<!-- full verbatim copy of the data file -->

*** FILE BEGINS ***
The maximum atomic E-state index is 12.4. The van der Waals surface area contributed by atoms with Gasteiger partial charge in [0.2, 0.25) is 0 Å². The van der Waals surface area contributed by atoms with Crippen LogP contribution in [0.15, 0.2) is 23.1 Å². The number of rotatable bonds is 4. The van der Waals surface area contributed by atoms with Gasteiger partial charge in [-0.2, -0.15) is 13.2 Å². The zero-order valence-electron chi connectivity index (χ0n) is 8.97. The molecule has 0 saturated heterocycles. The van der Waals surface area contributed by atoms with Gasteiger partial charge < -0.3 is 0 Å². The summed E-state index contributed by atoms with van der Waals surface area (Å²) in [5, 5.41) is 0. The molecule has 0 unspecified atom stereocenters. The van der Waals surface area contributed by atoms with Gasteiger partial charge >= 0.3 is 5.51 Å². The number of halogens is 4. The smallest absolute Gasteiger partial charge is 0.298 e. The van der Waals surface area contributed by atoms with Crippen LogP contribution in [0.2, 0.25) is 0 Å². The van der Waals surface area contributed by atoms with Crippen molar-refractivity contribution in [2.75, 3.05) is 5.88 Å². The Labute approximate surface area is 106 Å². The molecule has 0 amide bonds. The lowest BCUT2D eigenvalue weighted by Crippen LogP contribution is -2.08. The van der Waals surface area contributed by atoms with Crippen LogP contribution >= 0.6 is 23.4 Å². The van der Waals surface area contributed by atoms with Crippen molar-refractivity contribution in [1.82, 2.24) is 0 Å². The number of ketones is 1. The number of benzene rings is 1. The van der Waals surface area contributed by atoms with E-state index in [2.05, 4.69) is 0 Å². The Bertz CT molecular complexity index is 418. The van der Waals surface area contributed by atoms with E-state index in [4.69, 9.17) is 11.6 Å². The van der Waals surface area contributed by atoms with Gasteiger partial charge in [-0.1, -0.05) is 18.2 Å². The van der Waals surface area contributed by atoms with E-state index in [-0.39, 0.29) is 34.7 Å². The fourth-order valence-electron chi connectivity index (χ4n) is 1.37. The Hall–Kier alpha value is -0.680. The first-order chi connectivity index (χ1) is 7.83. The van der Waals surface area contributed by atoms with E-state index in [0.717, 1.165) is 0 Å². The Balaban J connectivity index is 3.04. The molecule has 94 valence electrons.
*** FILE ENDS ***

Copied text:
The maximum atomic E-state index is 12.4. The van der Waals surface area contributed by atoms with Gasteiger partial charge in [0.2, 0.25) is 0 Å². The van der Waals surface area contributed by atoms with Crippen LogP contribution in [0.15, 0.2) is 23.1 Å². The number of rotatable bonds is 4. The van der Waals surface area contributed by atoms with Gasteiger partial charge in [-0.2, -0.15) is 13.2 Å². The zero-order valence-electron chi connectivity index (χ0n) is 8.97. The molecule has 0 saturated heterocycles. The van der Waals surface area contributed by atoms with Gasteiger partial charge < -0.3 is 0 Å². The summed E-state index contributed by atoms with van der Waals surface area (Å²) in [5, 5.41) is 0. The molecule has 0 unspecified atom stereocenters. The van der Waals surface area contributed by atoms with Gasteiger partial charge >= 0.3 is 5.51 Å². The number of halogens is 4. The smallest absolute Gasteiger partial charge is 0.298 e. The van der Waals surface area contributed by atoms with Crippen LogP contribution in [0.2, 0.25) is 0 Å². The van der Waals surface area contributed by atoms with Crippen molar-refractivity contribution in [2.75, 3.05) is 5.88 Å². The Labute approximate surface area is 106 Å². The molecule has 0 amide bonds. The lowest BCUT2D eigenvalue weighted by Crippen LogP contribution is -2.08. The van der Waals surface area contributed by atoms with Crippen LogP contribution >= 0.6 is 23.4 Å². The van der Waals surface area contributed by atoms with Crippen molar-refractivity contribution in [1.82, 2.24) is 0 Å². The number of ketones is 1. The number of benzene rings is 1. The van der Waals surface area contributed by atoms with E-state index in [2.05, 4.69) is 0 Å². The Bertz CT molecular complexity index is 418. The van der Waals surface area contributed by atoms with E-state index in [4.69, 9.17) is 11.6 Å². The van der Waals surface area contributed by atoms with Gasteiger partial charge in [-0.1, -0.05) is 18.2 Å². The van der Waals surface area contributed by atoms with E-state index in [-0.39, 0.29) is 34.7 Å². The fourth-order valence-electron chi connectivity index (χ4n) is 1.37. The Hall–Kier alpha value is -0.680. The first-order chi connectivity index (χ1) is 7.83. The van der Waals surface area contributed by atoms with E-state index in [0.717, 1.165) is 0 Å². The Balaban J connectivity index is 3.04. The molecule has 94 valence electrons.